Through this process, we've sifted through 75 pages of spreadsheets, read far too many job descriptions - yes, we now know what a "sensory technologist associate" does - and stared at pivot tables until our contact lenses blurred. Alas, we have answers. 

A data-backed guide to landing a Top Startups job: 

The best way to get a job at a Top Startup? Learn to build or code. Little surprise here: More open jobs exist in engineering at the Top Startups than any other category. More than 900 engineering jobs exist at the Top Startups, three times as many as the next most-popular category: operations. Even data science, that red-hot field, shows only a few dozen open jobs across the list, easily outmatched by engineering. Here, it's worth pointing out a divergence with the LinkedIn Top Companies list released earlier this year- among the bigger, more established Top Companies, sales jobs made up the bulk of the roles; with the smaller, fast-growing startups, jobs are concentrated among those helping to develop future products.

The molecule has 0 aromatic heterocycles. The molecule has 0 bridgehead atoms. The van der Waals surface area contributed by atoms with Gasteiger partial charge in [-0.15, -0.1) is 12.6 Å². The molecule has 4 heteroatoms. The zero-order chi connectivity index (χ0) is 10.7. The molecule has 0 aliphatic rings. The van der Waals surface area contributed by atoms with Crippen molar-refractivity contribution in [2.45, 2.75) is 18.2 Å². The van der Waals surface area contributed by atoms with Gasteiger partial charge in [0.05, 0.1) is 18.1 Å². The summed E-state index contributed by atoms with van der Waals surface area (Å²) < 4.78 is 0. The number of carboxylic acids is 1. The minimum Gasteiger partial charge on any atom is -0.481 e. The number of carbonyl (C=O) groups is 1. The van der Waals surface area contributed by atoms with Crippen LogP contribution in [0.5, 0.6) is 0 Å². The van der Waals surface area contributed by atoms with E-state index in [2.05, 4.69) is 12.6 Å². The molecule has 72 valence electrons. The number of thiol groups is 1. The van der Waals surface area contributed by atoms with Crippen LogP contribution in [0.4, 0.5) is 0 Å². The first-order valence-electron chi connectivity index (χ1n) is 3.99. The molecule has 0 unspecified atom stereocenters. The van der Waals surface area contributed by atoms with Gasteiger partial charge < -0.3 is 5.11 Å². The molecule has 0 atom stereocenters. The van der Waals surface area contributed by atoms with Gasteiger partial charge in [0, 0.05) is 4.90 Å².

The single most-pervasive job in startupland: a software engineer. The job title most prevalent across the list - that is, the title that exists at the greatest number of companies, even those outside of tech - is software engineer. Nearly half of the companies on the list are actively hiring these engineers, the data shows. Lyft has the most job postings for software engineers, followed by Zoox (#21), the robotics company focused on self-driving cars.

But! A reason to consider operational roles: The jobs are everywhere. Aside from engineering, no job function is more geographically dispersed, the data shows, than operations, a catch-all function that includes everyone from managers overseeing day-to-day business to "customer success," a growing (if ill-defined) category of jobs. Startups are hiring for customer success and customer service roles in 70 different cities, for example: from Lincoln, Neb. - where HR insights provider Glint (#41), wants a customer-success manager - to Austin, home to a customer-experience associate role at athletic apparel maker Outdoor Voices (#43). Scooter startup Bird (#5), meanwhile, is hiring community managers in a dozen different cities, including Minneapolis, Chicago and Denver.